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when should i fertilize (confused) rhododendrons?

Posted by gammaray usda 9 (My Page) on
Wed, Sep 7, 05 at 19:04

hi, i have 3 rhododendrons that are at least 25 years old (they are about 5' x 5' each) that have not been looking very robust lately. some leaves are yellow with green veins. a few leaves are totally yellow. a few other leaves are shriveling up. i tested soil and it is slightly low in acid. nitro is extremely low. N P and K are also off. i want to fertilize them but the problem is that they are trying to bloom. it is odd because as i recall, they usually bloom in late winter/early spring only. they seem to be confused. i live in USDA zone 9 (northern california), and we had a very long winter and short summer this year, so maybe this is confusing them. normally, they would be fertilized this time of year. so, my question is : is it ok for me to feed them now or should i wait until they are done blooming ? also, to help the soil quality, someone recommended adding alfalfa. can i at least do that when they are about to bloom ? my 20 year old camelias are doing same thing and also need to be fed so i have same question regarding them. i am a beginning gardener and would appreciate advice on how to proceed. thanks !

Follow-Up Postings:

RE: when should i fertilize (confused) rhododendrons?

If your soil is alkaline, your rhodies will sulk. If the soil is right, they just don't need much added fertilizer. Go to a good garden center and get something to acidify the soil (not too strong) and make sure there is lots of organic mulch for those shallow roots. If you have pine needles available, you can accomplish both ends with one product.

RE: when should i fertilize (confused) rhododendrons?

Compared to plants like roses, rhodos and azaleas are not big feeders. And contrary to what fertilizer companies would want us do, the Azalea Society says that organic matter such as acidic mulch is fine and chemical fertilizers may not even be a good choice; just remember to add more mulch when yours has decomposed enough. See the link below:
If you use chemical fertilizers in order to compensate for soil problems, I would suggest fertilizing in early spring; see the link below:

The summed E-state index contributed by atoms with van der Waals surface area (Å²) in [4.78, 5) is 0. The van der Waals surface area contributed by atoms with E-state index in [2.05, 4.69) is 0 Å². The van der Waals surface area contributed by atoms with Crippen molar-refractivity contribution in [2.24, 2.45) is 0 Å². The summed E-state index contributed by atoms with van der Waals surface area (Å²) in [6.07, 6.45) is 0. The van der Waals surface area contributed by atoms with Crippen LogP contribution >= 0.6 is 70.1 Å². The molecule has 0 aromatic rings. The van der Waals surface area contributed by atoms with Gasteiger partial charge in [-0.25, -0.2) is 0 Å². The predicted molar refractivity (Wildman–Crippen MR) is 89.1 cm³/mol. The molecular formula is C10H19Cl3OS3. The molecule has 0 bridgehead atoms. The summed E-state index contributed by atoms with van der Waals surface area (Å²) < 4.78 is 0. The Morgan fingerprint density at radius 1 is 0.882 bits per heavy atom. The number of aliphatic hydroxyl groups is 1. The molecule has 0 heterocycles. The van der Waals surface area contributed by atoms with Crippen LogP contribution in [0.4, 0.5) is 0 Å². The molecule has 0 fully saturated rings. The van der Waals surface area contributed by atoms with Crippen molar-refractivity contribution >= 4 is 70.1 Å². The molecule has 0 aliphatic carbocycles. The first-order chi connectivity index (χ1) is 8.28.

To increase your NPK Soil Levels, try using some organic ammendments as they decompose slowly and last for a longer time period. In this order, I recommend the following items: 1. Organic Compost (found at Lowe's, HD, etc), 2. Cottonseed Meal (found at local organic stores), 3. Liquid Fish (has a little of all trace elements like magnesium, etc) or Liquid Seaweed (at Lowe's, HD, etc).

I do not recommend alfalfa at this time of the year because it has a growth hormone and you were concerned about long winters. Optionally and only if you know of someone who can give you some Epsom Salts and some Gypsum, I would give your rhodos' soil a one-shot-only of them until your next soil test next year; that will add some more useful minerals to your soil.

It is unusual but some types of azaleas & rhodos do bloom this time of the year. The Azalea Encore Series are one very common example but there are others which will do that as the summer temps go down. I am currently enjoying this reblooming period myself.

Iron Chlorosis: Greenlight Iron & Soil Acidifier is a product that I use when I am out of pine needle mulch (hard to find here and costs $10 a bale) or my alkaline Ph returns in full force. That product does not have any Nitrogen (NPK is 0-0-0) and, in late Fall or during Winter, it will not force the plants to grow new tender shoots that the winter might kill. I have seen it a big stores and local nurseries.

Regarding Camellias, I feed them some blood meal (high in nitrogen) in March; cottonseed meal or canola meal in May and July (lower nitrogen, higher phosporus & pottasium just before new growth buds begin to swell) and then bone meal in September (high on pottasium, good for the roots).

The above information on Iron Chlorosis also applies to camellias. For more information on fertilizing camellias, go to the American Camellia Website. The link below will take you to a webpage with information on Camellia Care:

Hope that helps you, gammaray.

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